E&E News Reporter Maxine Joselow has broken new ground with an investigative story on what scientists at General Motors and Ford knew about climate change back to the 1960s. There were scientists employed by these companies not only studying the issue, but publishing their work in scientific journals, pushing the issue in the scientific community and briefing company management along the way. Game changing new information here.
The Center for International Environmental Law helped with archival research on industry scientists for this E&E reporting, building on their blockbuster “Smoke and Fumes” American Petroleum Institute research a few years back.
The picture E&E draws of ‘what happened next’ is what makes the story most intriguing. After establishing this base of clear internal knowledge of the threat of climate change and how the use of fossil fuels was driving the crisis, the auto companies then join rank with the fossil fuel industry and others to push back on science and block policy solutions starting in the late 1980s and extending well into the 2000s. Over this time period, GM and Ford were involved in multiple efforts to undermine policies that would have begun to reduce global warming pollution. Having missed this chance, society/humanity now will have a harder time “flattening the curve” and bringing global emissions down to a level that won’t further disrupt the planet’s balance.
Many of the lawsuits you have read about in recent years hover on this exact question: how much did the companies know, did they know their product, used as directed, would cause harm and contribute to global warming, and how did they react in the public policy arena.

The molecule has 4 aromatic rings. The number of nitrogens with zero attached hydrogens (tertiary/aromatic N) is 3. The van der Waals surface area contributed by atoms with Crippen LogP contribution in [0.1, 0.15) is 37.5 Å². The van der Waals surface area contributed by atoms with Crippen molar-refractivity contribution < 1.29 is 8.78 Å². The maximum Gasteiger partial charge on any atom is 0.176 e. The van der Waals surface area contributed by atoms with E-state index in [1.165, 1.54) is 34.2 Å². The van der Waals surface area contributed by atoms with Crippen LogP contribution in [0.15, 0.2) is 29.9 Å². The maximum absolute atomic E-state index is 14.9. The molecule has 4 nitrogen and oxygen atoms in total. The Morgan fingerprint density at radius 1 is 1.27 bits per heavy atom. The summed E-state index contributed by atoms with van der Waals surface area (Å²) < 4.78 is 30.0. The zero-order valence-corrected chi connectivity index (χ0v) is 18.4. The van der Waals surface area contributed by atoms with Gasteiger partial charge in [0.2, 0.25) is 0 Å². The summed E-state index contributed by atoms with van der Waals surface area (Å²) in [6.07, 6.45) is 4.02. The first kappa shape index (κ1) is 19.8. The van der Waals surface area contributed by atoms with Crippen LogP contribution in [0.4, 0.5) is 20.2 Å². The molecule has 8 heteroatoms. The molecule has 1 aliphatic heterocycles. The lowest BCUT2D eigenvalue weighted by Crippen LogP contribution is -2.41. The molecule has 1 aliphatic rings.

Materials from our archives on GM, Ford and the automakers trade associations:
1989 Global Climate Coalition membership list
The GCC was formed as a front group within the National Association of Manufacturers in 1989. The earliest membership list we have includes Ford Motor Co., General Motors, Chrysler and the Motor Vehicles Manufacturers Association (now known as The Alliance).
1996-97 GCC Subcommittee Documents with auto company representatives listed
Auto industry people listed on GCC STAC list:
- Greg Dana (Association of International Automobile Manufacturers);
- Jon Heuss (GM Research Scientist);
- Terry Pritchett (General Motors);
- John Shiller (Ford Motor Company),
- Marle Takemoto (Chrysler).
At other meetings, Chuck Sharp represented GM
1999 Ford and GM withdraw from the Global Climate Coalition
GCC response to Ford leaving the coalition
1998 CEI TV Ad “Let there be light”
1998 CEI TV Ad “Gas Lines”
2003 CEI IRS Form 990 with funders listed
2006 Ford Statement on CEI “They call it pollution, we call it life” TV ads
2006 leaked internal memo from head of Intermountain Rural Electric Association (IREA)
The memo takes about Koch funding a coalition run through the National Association of Manufacturers and notes that about Ford and GM funding Competitive Enterprise Institute TV ads in ten states.